• Dow, George Francis, comp. The Arts and Crafts in New England, 1704-1775.  Topsfield:  Wayside Press, 1927.
  • Downing, A. J. “Furniture.”  In The Architecture of Country Houses including Designs for Cottages, Farm Houses, and Villas, 406-60.  1850.  Reprint,  New York: Dover, 1969.
  • Downs, Joseph. American Furniture, Queen Anne and Chippendale Periods in the Henry Francis du Pont Winterthur Museum.  New York: Macmillan Company, 1952.
  • Downs, Joseph. “American Japanned Furniture.”  Metropolitan Museum of Art Bulletin 28 (March 1933):  42-48.
  • Downs, Joseph. “Furniture at the Forum:  Regional Characteristics of American Furniture, I.”  Antiques 55, no. 6 (June 1949):  435-49.
  • Downs, Joseph. “John Cogswell, Cabinetmaker.”  Antiques 61, no. 4 (April 1952):  322-24.
  • Downs, Joseph. “A Selection of American Furniture.”  Antiques 61, no. 5 (May 1952):  424-28.
  • Durfee, Walter H. “Four Typical Colonial Clocks.”  Antiques 4, no. 6 (December 1923): 281-85.
  • Dyer, Walter A. “The Boston Rocker.” Antiques 13, no. 5 (May 1928): 389-92.
  • Eaton, Allen H. Handicrafts of New England.  New York:  Harper & Brothers, 1949.
  • Edwards, Clive. Encyclopedia of Furniture Materials, Trades, and Techniques.  Aldershot, England:  Ashgate, 2000.
  • Edwards, Clive. Encyclopedia of Furnishing Textiles, Floorcoverings, and Home Furnishing Practices, 1200-1950.  Aldershot, England:  Lund Humphries, 2007.
  • Ehninger, Jillian. “Furniture Hardware from the Boston Workshop of Henry K. Hancock.”  Antiques 147, no. 5 (May 1995): 732-39.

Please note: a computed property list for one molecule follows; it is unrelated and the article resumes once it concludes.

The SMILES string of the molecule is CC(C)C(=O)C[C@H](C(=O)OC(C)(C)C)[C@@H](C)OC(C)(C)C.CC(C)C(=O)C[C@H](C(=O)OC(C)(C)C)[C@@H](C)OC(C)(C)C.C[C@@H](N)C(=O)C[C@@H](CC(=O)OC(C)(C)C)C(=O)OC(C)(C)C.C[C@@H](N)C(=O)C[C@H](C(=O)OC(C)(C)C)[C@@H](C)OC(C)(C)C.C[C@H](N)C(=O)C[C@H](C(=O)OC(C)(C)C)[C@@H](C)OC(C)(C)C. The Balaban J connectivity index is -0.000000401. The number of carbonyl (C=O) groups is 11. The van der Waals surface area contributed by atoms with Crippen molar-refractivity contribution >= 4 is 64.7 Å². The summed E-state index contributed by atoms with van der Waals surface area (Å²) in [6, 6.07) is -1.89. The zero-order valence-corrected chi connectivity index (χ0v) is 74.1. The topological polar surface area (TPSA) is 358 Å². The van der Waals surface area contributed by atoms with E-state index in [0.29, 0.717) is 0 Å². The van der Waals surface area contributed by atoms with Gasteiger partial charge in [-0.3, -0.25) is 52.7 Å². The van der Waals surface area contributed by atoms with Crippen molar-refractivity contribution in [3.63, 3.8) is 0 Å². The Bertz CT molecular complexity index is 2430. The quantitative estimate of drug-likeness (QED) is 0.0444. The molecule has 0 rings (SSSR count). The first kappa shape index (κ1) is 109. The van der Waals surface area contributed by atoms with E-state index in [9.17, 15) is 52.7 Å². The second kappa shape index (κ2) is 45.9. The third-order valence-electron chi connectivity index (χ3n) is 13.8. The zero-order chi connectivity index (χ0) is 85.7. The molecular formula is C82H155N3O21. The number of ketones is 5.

• Elder, William Voss, III, and Jayne E. Stokes, et al. American Furniture, 1680-1880, from the Collection of the Baltimore Museum of Art.  Baltimore, Md.:  Baltimore Museum of Art, 1987.
  • Essex Institute. Samuel McIntire:  A Bicentennial Symposium.  Salem:  Essex Institute, 1957.
  • Ettema, Michael J. “Technological Innovation and Design Economics in Furniture Manufacture.” Winterthur Portfolio 16, nos. 2/3 (summer/autumn 1981):   197-223.
  • Evans, Nancy Goyne. American Windsor Chairs.  New York:  Hudson Hills Press in association with the Henry Francis du Pont Winterthur Museum, 1996.
  • Evans, Nancy Goyne. American Windsor Furniture:  Specialized Forms.  New York:  Hudson Hills Press in association with the Henry Francis du Pont Winterthur Museum, 1997.
  • Evans, Nancy Goyne. “Documentary Evidence of Painted Seating Furniture:  Late Colonial and Federal Periods.”  AF 2011, 204-85.
  • Evans, Nancy Goyne. “The Genealogy of a Bookcase Desk.”  Winterthur Portfolio 9 (1974):  213-22.
  • Evans, Nancy Goyne. “The Genesis of the Boston Rocking Chair.”  Antiques 113, no. 1 (January 1983):  246-53.
  • Evans, Nancy Goyne. Windsor Chair Making in America:  From Craft Shop to Consumer.  Hanover and London:  University Press of New England, 2006.
  • Fairbanks, Jonathan L. Becoming a Nation:  Americana from the Diplomatic Reception Rooms, U.S. Department of State.  Ed. Gerald W. R. Ward.  New York:  Rizzoli, 2003.
  • Fairbanks, Jonathan L. “A Decade of Collecting American Decorative Arts and Sculpture at the Museum of Fine Arts, Boston.”  Antiques 120, no. 3 (September 1981):  590-636.
  • Fairbanks, Jonathan L. “Recent Renovations to the Oak Hill Rooms at the Museum.”  Museum of Fine Arts Bulletin 81 (1983):  5-14.